Respondent registered the domain name <coronavirusgoogle.com> on or about March 13, 2020.

The domain name is confusingly similar to Complainant’s GOOGLE mark.

Respondent has not been commonly known by the domain name.

Respondent is not licensed or otherwise authorized to use Complainant’s GOOGLE mark.

Respondent does not use the domain name for a bona fide offering of goods or services or a legitimate noncommercial or fair use.

Instead, Respondent uses the domain name to pass itself off as Complainant online in order to redirect Internet users seeking Complainant’s products or services to a website that has no affiliation with Complainant.

Respondent does not have rights to or legitimate interests in the domain name.

Respondent knew of Complainant’s rights in the GOOGLE mark when it registered the domain name.

Respondent registered and uses the domain name in bad faith.

B. Respondent

Respondent failed to submit in this proceeding a Response meeting the requirements of the Policy and its attendant Rules. However, in e-mail messages addressed to the Forum, Respondent has recited as follows:

“I can get rid of the domain as soon as possible.… I have no attachment to the disputed domain.”

and: “I’d like to give them the domain.”


Paragraph 4(a) of the Policy requires that, in the ordinary course, Complainant must prove each of the following in order to obtain from a Panel a decision that a domain name be transferred to it:

i. the domain name registered by Respondent is identical or confusingly similar to a trademark or service mark in which Complainant has rights;

ii. Respondent has no rights to or legitimate interests in respect of the domain name; and

iii. the same domain name has been registered and is being used by Respondent in bad faith.

Notwithstanding the foregoing, Paragraph 15(a) of the Rules for Uniform Domain Name Dispute Resolution Policy (the “Rules”) instructs this Panel to “decide a complaint on the basis of the statements and documents submitted in accordance with the Policy, these Rules and any rules and principles of law that it deems applicable.”

Further, Policy ¶ 3(a) provides for the transfer of a domain name registration upon the written instructions of the parties to a UDRP proceeding without the need for otherwise required findings of fact or conclusions of law. See, for example, Malev Hungarian Airlines, Ltd. v. Vertical Axis Inc., FA 212653 (Nat. Arb. Forum January 13, 2004:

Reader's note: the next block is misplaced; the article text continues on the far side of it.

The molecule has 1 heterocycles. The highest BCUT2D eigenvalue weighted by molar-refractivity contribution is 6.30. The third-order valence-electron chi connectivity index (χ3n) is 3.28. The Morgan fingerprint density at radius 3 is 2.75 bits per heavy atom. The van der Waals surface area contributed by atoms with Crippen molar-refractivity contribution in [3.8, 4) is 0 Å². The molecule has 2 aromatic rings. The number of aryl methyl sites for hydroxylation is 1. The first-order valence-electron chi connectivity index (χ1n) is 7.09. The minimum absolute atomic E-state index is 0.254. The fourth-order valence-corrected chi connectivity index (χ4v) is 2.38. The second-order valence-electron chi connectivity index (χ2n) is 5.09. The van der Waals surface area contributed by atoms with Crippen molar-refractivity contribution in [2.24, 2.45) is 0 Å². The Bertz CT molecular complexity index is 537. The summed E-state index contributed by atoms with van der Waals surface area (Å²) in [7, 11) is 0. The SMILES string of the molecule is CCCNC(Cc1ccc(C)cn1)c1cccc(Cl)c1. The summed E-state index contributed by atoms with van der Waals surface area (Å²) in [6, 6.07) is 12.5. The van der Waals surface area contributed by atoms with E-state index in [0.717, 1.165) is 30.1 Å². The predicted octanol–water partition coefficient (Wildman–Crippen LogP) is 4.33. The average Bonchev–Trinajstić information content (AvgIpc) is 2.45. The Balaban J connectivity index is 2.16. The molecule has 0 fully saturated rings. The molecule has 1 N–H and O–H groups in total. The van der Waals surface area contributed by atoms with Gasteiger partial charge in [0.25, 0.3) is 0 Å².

In this case, the parties have both asked for the domain name to be transferred to the Complainant . . . Since the requests of the parties in this case are identical, the Panel has no scope to do anything other than to recognize the common request, and it has no mandate to make findings of fact or of compliance (or not) with the Policy.

See also Disney Enterprises, Inc. v. Morales, FA 475191 (Forum June 24, 2005):

[U]nder such circumstances, where Respondent has agreed to comply with Complainant’s request, the Panel felt it to be expedient and judicial to forego the traditional UDRP analysis and order the transfer of the domain names.


Respondent does not contest the material allegations of the Complaint, and, in particular, it does not contest Complainant’s request that the challenged domain name be transferred to it. Rather, in the face of Complainant’s demand that the domain name be transferred to it, Respondent has expressed in writing its willingness to surrender it. The parties have thus effectively agreed in writing to a transfer of the domain name from Respondent to Complainant without the need for further proceedings.

It is therefore Ordered that the domain name <coronavirusgoogle.com> be TRANSFERRED forthwith from Respondent to Complainant.

Terry F. Peppard, Panelist

Dated: April 17, 2020